U'l(LCR) = 1.5vo
(23)
l
which is identical to the value for the complete linearised equation (Dooge and Harley ,.. 1967). They differ however in their prediction ofthe equivalent channel aiffusivity,D excep . for the limiting case of F=O. Accordingly the question arises ofwhether aDYone particula form ofdiffusion analogy approximation caD be shown to be 'preferabIe to the others. .l. On general grounds one could expect. that the model s based on the approximations of terms through the kinematic wave approxim~tion would be preferable to those based on complete neglect of these terms. These general considerations are reinforced by comparing SOfie properties of equation (19) with other knowa resuIts in open channel hydraulics. Firstly, the model represented by equation (19) unlike the other two modeIs, indicates that diffusivity will become negative (Le. disturbances will amplify) for Fo> 2. Secondly, the second moment about the centre of the area of the soIution of 'the complete St. Venan't equation represented by equation (3) for a delta function input is given by Dooge and Harley (1967):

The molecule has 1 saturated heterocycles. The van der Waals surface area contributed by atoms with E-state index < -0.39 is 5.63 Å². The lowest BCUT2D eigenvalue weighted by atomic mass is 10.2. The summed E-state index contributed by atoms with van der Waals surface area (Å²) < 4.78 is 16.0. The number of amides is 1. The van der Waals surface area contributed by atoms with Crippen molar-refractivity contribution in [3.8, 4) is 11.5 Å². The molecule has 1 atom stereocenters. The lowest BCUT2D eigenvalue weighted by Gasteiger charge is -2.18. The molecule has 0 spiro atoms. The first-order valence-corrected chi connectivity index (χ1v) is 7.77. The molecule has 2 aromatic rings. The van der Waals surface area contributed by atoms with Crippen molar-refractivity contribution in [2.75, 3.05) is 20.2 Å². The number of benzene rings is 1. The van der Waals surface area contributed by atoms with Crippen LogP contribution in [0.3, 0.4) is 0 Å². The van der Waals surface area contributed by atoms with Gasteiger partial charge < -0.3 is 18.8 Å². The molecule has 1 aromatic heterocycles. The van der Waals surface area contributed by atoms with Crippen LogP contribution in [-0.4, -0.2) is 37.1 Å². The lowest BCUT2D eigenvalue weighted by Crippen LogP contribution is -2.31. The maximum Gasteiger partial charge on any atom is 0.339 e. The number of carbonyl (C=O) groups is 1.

X 2 2 Yo u2=(10.25Fo)3 Sox ( 1.5vo )
2
(24)
and for the diffusion analogy represented by equation (10) is given by ~
U2
= 2D ~
. ex
(e )2.
(25)
Using the value of c erom equation (11) which is common to a11forms of the diffusion ana
~.
logy and equating these two values/or the second moment we get'
D = (1 0.25F~) VoYo 2So
.
(26)
'"
10
which is the:value already obtained by using the kinematic wave solution to approximate terms in equations (2) or (3). tt is suggested that aDYdiscussion of the range of applicability of the diffusion analogy should be confined to this form ofthe analogy which reproduces exactly the fiest and second moments of the compIete linear solution. In the final section of this note, the wave analysi~ method used by Ponce and Simon s (1977) will be applied to the question ofthe rangI\:of applicability of this particular model.